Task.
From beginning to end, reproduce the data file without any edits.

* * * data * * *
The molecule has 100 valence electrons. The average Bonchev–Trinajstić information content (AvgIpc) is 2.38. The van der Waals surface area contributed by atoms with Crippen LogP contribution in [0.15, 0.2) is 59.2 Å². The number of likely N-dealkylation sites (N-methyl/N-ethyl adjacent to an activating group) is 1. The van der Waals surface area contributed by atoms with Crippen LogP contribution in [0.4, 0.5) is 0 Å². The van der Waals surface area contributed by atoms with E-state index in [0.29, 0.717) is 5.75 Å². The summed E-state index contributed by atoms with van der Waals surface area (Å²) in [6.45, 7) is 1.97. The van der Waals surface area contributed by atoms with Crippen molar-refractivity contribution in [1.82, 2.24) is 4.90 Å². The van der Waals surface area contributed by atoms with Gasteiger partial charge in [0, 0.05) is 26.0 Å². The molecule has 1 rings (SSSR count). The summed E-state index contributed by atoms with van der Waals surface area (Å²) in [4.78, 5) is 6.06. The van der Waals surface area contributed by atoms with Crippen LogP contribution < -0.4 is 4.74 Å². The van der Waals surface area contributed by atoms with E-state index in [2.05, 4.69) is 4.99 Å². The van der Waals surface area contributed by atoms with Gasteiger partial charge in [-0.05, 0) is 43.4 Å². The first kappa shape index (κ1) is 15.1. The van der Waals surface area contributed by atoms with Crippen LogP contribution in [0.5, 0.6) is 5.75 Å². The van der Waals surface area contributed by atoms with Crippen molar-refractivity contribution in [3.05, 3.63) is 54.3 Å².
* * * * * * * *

The molecule has 100 valence electrons. The average Bonchev–Trinajstić information content (AvgIpc) is 2.38. The van der Waals surface area contributed by atoms with Crippen LogP contribution in [0.15, 0.2) is 59.2 Å². The number of likely N-dealkylation sites (N-methyl/N-ethyl adjacent to an activating group) is 1. The van der Waals surface area contributed by atoms with Crippen LogP contribution in [0.4, 0.5) is 0 Å². The van der Waals surface area contributed by atoms with E-state index in [0.29, 0.717) is 5.75 Å². The summed E-state index contributed by atoms with van der Waals surface area (Å²) in [6.45, 7) is 1.97. The van der Waals surface area contributed by atoms with Crippen molar-refractivity contribution in [1.82, 2.24) is 4.90 Å². The van der Waals surface area contributed by atoms with Gasteiger partial charge in [0, 0.05) is 26.0 Å². The molecule has 1 rings (SSSR count). The summed E-state index contributed by atoms with van der Waals surface area (Å²) in [4.78, 5) is 6.06. The van der Waals surface area contributed by atoms with Crippen LogP contribution < -0.4 is 4.74 Å². The van der Waals surface area contributed by atoms with E-state index in [2.05, 4.69) is 4.99 Å². The van der Waals surface area contributed by atoms with Gasteiger partial charge in [-0.05, 0) is 43.4 Å². The first kappa shape index (κ1) is 15.1. The van der Waals surface area contributed by atoms with Crippen LogP contribution in [0.5, 0.6) is 5.75 Å². The van der Waals surface area contributed by atoms with Crippen molar-refractivity contribution in [3.05, 3.63) is 54.3 Å².